In this paper, we are going to focus on ACP, but this has a limitation as it just works with processes. Therefore, in order to add up data types to the models, there are some extensions, such as the software packages [micro]CRL and its evolution mCRL2 [13], which also allows the introduction of time constraints, or alternatively the package CADP [14],


The focus in this paper will be put on the operation of the original STP. This protocol is on by default in all ports of a bridge.

The premise to understand STP is to distinguish between control-plane traffic and data-plane traffic among bridges. On one hand, the former consists of device-generated frames required for the proper operation of a network, named BPDUs, an acronym standing for Bridge Protocol Data Unit, providing the path that the latter must follow. On the other hand, the latter consists of user-generated frames being forwarded to another user. Therefore, it may be said that the former shows the way that the latter follows.

The basic function of STP is to prevent loops in data-plane traffic, so it converts a physical bridge loop into a logical tree-like structure, where there is no loop.

In order to accomplish that, STP chooses a particular bridge to be the Root Bridge and assigns costs to each link within the loop. That way, the port belonging to a bridge within the loop whose path to the Root Bridge has got the largest cost will be blocked for user data traffic, thus effectively breaking the loop.

Regarding control-plane traffic, every link joining two bridges within a loop must have an end whose role is to be a Designated Port, which is the one sending BPDUs, whereas the other end may have a role as either a Root Port or a Non-Designated Port, which is the one receiving BPDUs.

Each bridge within a single loop has only two neighbours, hence the Root Bridge will have both of its ports within a loop when operating in Designated Port role.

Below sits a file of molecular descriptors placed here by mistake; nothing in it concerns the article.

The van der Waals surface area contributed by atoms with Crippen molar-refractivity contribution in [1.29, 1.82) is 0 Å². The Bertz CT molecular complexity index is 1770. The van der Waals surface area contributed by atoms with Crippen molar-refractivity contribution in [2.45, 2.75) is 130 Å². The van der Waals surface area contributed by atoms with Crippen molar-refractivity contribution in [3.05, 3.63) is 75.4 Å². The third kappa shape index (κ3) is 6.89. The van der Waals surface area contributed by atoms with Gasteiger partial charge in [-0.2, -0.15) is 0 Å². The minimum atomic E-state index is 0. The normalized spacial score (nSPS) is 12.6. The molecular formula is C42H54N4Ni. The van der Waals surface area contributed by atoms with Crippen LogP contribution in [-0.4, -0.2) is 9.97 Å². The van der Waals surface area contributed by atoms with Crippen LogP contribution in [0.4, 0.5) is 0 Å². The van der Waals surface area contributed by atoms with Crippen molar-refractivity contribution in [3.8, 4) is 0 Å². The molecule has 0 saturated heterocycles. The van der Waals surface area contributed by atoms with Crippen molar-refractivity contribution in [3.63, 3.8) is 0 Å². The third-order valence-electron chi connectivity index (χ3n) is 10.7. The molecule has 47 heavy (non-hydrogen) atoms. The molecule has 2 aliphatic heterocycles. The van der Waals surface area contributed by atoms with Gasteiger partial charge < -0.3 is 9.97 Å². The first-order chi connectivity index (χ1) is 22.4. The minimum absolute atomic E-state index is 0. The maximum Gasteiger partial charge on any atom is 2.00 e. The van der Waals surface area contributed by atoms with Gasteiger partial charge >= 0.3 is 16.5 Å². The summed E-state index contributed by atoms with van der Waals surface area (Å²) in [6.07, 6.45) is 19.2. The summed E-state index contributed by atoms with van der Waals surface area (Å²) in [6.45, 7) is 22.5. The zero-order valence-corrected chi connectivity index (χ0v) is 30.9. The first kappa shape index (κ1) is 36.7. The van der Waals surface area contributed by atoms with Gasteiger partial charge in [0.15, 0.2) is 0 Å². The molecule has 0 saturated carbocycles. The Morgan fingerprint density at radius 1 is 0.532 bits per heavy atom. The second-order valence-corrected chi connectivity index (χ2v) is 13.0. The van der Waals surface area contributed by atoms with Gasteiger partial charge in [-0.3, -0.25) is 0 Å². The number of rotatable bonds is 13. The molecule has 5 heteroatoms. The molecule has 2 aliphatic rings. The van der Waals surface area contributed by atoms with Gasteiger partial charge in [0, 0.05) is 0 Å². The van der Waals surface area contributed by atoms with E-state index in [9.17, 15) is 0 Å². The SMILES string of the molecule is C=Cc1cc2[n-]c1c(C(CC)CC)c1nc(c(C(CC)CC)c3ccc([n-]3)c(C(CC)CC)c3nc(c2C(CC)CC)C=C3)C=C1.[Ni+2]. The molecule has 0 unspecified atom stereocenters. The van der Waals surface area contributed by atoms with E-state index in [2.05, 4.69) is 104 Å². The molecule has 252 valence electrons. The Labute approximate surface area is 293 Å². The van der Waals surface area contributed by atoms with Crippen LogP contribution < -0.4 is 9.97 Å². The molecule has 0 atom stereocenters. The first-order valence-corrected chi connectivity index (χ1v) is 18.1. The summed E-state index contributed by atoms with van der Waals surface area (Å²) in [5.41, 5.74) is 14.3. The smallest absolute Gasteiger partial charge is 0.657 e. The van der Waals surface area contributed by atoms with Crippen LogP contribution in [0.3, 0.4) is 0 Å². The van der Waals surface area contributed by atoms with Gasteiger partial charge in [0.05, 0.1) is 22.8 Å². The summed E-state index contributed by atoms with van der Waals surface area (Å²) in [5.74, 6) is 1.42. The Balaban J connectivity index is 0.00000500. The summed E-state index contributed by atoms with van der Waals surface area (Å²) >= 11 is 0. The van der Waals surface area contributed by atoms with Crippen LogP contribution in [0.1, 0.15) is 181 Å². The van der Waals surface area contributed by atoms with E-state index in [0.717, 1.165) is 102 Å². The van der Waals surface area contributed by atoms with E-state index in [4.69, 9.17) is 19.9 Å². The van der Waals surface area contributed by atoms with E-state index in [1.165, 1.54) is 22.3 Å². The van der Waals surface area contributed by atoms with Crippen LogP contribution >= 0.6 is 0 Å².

Alternatively, the non-root bridges must have a port with the least cost to the Root Bridge within a loop when running STP in the Root Port role. The role of the other port in a non-root bridge may be Designated Port if it propagates along the BPDUs issued by the Root Bridge and received by its Root Port, or otherwise Non-Designated Port if it does not propagate them any further, and that will depend on the STP algorithm calculations.

Accordingly, BPDUs are sent from all Designated Ports to the other end of each link depending on the HelloTimer settings, which is 2 seconds by default. Those BPDUs are generated by the Root Bridge and will travel along the topology from bridge to bridge until they reach the only one Non-Designated Port, where they will stop.

In a way, STP might be compared like a double path starting at the Root Bridge and ending at the non-root bridge having the Non-Designated Port. Consequently, there must be just one Root Bridge and one Non-Designated Port within a bridge loop.

In relation to data-plane traffic, it follows the role ports to assign a state to each port. This is, Designated Ports and Root Ports will be set in Forwarding state, thus sending and receiving user data traffic, whereas the Non-Designated Port will be put in Blocking State, thus being the port breaking the loop as no user data traffic will be allowed.

In short, control-plane traffic is associated with role ports, whereas data-plane traffic is linked to state ports. All these information will be given by the outcome of the STP algorithm, which basically will appoint the Root Bridge and the Non-Designated Port within a non-root bridge.

As far as STP operation is concerned, when a bridge first gets connected to other bridges, it assumes it is the Root Bridge, therefore its ports are all in Designated role and they start sending BPDUs out to its neighbour bridges.

As long as those other bridges receive those BPDUs, they run the STP algorithm in order to check whether the values received are better than theirs referring to the election of the Root Bridge and all port roles within the bridge loop, including the Non-Designated Port. If this is the case, they will update the aforesaid values accordingly.